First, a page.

Evolution doesn’t go backwards–once you grow an elbow, you’ve got an elbow–but I’m not so sure about revolution. It seems to take a huge leap only to back up to evolve.

I guess what I’d like is a social evolution. Something lasting as befitting the human condition of growth and evolution. I’d rather not have to wait the millions of years it takes to grow an elbow, but maybe, just maybe in my lifetime, it will arrive.

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Mephistopheles the Gremlin

thThe email inbox is full. It’s been full for days, weeks. It no longer belongs to me but rather to gremlins who red highlight posts to send me back to check and see if I need to do something. I do. I don’t want to. A big sigh escapes.

If, indeed, gremlins have taken over, perhaps I might name them: Sleepy, Grumpy, Stalled, and George, stubborn in his tracks. You’ll note I have not given the gremlins female names. Girls, no doubt, would have plowed in, made brief comments or funny emoji faces, sent them off, and deleted. But then, girls have memories. Elders do not. I am an elder. Bertha. There. Maybe I’ll name a gremlin Bertha.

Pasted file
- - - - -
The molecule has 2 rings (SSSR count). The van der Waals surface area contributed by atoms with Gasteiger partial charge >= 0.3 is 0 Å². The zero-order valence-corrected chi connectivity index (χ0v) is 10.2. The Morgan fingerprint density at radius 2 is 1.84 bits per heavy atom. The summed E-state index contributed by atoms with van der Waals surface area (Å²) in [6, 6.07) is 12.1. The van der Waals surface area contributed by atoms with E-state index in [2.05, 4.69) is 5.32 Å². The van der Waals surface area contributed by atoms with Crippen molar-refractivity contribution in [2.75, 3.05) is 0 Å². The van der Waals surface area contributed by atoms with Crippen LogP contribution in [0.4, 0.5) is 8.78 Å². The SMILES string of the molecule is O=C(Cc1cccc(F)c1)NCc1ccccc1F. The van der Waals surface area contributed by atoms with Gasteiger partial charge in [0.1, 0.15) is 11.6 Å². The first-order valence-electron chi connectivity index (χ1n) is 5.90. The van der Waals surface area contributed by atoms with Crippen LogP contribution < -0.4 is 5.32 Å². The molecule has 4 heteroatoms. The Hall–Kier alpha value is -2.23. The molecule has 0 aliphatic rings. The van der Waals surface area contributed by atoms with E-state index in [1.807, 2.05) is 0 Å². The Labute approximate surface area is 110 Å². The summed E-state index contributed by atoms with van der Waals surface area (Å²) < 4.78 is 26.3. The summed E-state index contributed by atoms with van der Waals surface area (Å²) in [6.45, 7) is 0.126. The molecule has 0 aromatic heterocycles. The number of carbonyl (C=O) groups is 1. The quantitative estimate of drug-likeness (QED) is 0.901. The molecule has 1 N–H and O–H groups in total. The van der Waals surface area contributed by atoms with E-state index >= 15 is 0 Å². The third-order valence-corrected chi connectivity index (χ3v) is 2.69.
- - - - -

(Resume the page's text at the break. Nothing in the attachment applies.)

I mean, how does this happen? I unsubscribe and unsubscribe and they keep on coming. No doubt somewhere, like in the cloud where all my interests and email and writing and wondering go, there’s this sub-head gremlin who pours over my writing, sees what I’m most interested in or NOT, and then, just to amuse this very dissatisfied gremlin, maybe George, he resubscribes me and then finds in the tendrils of electronic news, views, and highlights, corresponding threads and hooks me up.

This is not the sort of hook-up we talked about when young.